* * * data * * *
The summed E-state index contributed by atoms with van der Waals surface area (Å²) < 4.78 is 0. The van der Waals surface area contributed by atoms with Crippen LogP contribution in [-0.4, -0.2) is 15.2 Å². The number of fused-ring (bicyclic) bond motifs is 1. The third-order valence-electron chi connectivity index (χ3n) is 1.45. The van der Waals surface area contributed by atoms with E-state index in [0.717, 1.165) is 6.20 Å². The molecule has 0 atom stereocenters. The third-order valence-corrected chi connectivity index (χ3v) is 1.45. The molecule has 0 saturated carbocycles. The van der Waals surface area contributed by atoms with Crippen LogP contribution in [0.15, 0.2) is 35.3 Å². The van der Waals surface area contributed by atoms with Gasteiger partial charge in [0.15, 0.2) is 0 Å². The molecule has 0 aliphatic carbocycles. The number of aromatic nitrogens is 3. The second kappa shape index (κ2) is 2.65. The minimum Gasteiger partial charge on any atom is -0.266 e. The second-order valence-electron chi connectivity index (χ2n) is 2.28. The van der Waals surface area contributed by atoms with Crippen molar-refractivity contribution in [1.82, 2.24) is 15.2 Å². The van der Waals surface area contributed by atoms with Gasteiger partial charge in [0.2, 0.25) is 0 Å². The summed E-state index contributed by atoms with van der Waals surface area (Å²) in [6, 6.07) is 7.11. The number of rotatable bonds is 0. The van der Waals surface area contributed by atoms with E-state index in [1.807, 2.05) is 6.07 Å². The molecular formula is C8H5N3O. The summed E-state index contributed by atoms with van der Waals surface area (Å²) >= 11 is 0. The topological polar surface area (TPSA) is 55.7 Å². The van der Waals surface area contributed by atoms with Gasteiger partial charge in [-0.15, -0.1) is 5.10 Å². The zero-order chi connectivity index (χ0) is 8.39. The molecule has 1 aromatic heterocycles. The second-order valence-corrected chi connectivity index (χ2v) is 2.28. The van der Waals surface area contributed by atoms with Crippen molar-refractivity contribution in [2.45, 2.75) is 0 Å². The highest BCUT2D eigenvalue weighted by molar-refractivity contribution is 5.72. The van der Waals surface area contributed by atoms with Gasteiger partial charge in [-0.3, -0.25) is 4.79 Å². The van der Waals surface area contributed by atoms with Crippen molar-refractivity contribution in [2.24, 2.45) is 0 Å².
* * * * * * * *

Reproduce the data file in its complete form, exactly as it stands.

The summed E-state index contributed by atoms with van der Waals surface area (Å²) < 4.78 is 0. The van der Waals surface area contributed by atoms with Crippen LogP contribution in [-0.4, -0.2) is 15.2 Å². The number of fused-ring (bicyclic) bond motifs is 1. The third-order valence-electron chi connectivity index (χ3n) is 1.45. The van der Waals surface area contributed by atoms with E-state index in [0.717, 1.165) is 6.20 Å². The molecule has 0 atom stereocenters. The third-order valence-corrected chi connectivity index (χ3v) is 1.45. The molecule has 0 saturated carbocycles. The van der Waals surface area contributed by atoms with Crippen LogP contribution in [0.15, 0.2) is 35.3 Å². The van der Waals surface area contributed by atoms with Gasteiger partial charge in [0.15, 0.2) is 0 Å². The molecule has 0 aliphatic carbocycles. The number of aromatic nitrogens is 3. The second kappa shape index (κ2) is 2.65. The minimum Gasteiger partial charge on any atom is -0.266 e. The second-order valence-electron chi connectivity index (χ2n) is 2.28. The van der Waals surface area contributed by atoms with Crippen molar-refractivity contribution in [1.82, 2.24) is 15.2 Å². The van der Waals surface area contributed by atoms with Gasteiger partial charge in [0.2, 0.25) is 0 Å². The summed E-state index contributed by atoms with van der Waals surface area (Å²) in [6, 6.07) is 7.11. The number of rotatable bonds is 0. The van der Waals surface area contributed by atoms with E-state index in [1.807, 2.05) is 6.07 Å². The molecular formula is C8H5N3O. The summed E-state index contributed by atoms with van der Waals surface area (Å²) >= 11 is 0. The topological polar surface area (TPSA) is 55.7 Å². The van der Waals surface area contributed by atoms with Gasteiger partial charge in [-0.15, -0.1) is 5.10 Å². The zero-order chi connectivity index (χ0) is 8.39. The molecule has 1 aromatic heterocycles. The second-order valence-corrected chi connectivity index (χ2v) is 2.28. The van der Waals surface area contributed by atoms with Crippen molar-refractivity contribution in [2.45, 2.75) is 0 Å². The highest BCUT2D eigenvalue weighted by molar-refractivity contribution is 5.72. The van der Waals surface area contributed by atoms with Gasteiger partial charge in [-0.3, -0.25) is 4.79 Å². The van der Waals surface area contributed by atoms with Crippen molar-refractivity contribution in [2.24, 2.45) is 0 Å².